Benefits of genetically modified herbicide tolerant canola in Western Canada Online publication date: Tue, 21-Apr-2015
by Stuart J. Smyth; Peter W.B. Phillips; David Castle
International Journal of Biotechnology (IJBT), Vol. 13, No. 4, 2014
Abstract: Commercial production of genetically modified herbicide tolerant (GMHT) canola began in Western Canada in 1997. By 2007, it generated between $374 million and $422 million in net direct and indirect benefits for producers, partly attributed to lower input costs and better weed control. Prior to GMHT canola, weeds were controlled by herbicides and tillage. Much of the tillage associated with GMHT canola production has been eliminated now that 66% of producers use conservation tillage. A reduction in the total number of chemical applications has resulted in a decrease of 1.3 million kg of herbicide active ingredient being applied annually. When comparing canola production in 1995 and 2006, the environmental impact of herbicides applied to canola decreased 53% per hectare and producer exposure to chemicals decreased 56%.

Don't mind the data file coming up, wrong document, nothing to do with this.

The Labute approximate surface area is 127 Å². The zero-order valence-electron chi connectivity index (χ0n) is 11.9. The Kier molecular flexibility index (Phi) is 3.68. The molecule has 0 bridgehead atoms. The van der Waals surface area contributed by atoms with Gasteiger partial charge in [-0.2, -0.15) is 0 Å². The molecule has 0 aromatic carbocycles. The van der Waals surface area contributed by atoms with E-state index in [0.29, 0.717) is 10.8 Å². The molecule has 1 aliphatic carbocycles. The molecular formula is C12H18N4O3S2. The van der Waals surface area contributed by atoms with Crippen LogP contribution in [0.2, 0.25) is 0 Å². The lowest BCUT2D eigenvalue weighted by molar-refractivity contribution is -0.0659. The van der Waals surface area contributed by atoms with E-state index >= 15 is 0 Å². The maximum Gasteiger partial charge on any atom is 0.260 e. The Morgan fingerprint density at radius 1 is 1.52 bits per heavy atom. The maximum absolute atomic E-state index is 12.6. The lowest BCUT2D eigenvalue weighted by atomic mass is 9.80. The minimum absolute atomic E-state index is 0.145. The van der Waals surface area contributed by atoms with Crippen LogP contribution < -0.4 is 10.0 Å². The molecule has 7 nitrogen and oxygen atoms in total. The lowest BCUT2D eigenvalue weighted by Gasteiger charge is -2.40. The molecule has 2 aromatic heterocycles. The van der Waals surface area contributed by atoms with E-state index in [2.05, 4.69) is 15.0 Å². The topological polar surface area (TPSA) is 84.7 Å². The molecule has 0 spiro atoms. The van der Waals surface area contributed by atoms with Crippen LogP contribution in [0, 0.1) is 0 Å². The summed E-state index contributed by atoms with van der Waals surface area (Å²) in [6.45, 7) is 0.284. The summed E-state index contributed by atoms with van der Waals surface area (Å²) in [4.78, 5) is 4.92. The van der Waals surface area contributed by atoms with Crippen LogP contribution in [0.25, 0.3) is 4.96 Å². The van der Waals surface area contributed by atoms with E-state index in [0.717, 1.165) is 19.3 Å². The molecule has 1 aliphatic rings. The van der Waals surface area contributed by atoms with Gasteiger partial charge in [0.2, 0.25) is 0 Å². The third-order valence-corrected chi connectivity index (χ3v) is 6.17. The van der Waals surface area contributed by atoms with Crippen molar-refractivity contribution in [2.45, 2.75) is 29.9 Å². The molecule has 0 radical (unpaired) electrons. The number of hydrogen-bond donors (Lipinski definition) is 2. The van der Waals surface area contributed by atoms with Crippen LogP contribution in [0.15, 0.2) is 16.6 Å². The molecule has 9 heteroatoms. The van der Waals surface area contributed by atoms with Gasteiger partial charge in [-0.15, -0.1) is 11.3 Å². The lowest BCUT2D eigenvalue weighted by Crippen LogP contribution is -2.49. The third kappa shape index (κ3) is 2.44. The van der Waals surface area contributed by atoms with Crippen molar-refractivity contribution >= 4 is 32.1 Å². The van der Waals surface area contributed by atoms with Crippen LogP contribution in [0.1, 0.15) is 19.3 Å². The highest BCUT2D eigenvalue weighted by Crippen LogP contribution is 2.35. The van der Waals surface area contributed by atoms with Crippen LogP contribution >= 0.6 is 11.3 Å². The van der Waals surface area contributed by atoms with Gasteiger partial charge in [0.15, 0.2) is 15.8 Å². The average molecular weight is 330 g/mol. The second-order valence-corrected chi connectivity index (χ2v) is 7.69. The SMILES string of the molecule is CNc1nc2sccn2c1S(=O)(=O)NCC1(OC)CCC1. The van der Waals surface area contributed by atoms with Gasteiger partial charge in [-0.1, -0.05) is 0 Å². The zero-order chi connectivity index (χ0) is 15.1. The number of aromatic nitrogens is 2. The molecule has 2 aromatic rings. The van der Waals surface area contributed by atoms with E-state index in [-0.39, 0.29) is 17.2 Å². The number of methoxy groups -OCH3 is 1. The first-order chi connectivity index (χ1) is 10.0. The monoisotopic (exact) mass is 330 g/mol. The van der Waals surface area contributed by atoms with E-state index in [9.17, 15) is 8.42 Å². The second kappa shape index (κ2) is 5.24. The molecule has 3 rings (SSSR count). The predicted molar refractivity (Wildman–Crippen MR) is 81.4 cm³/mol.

Online publication date: Tue, 21-Apr-2015
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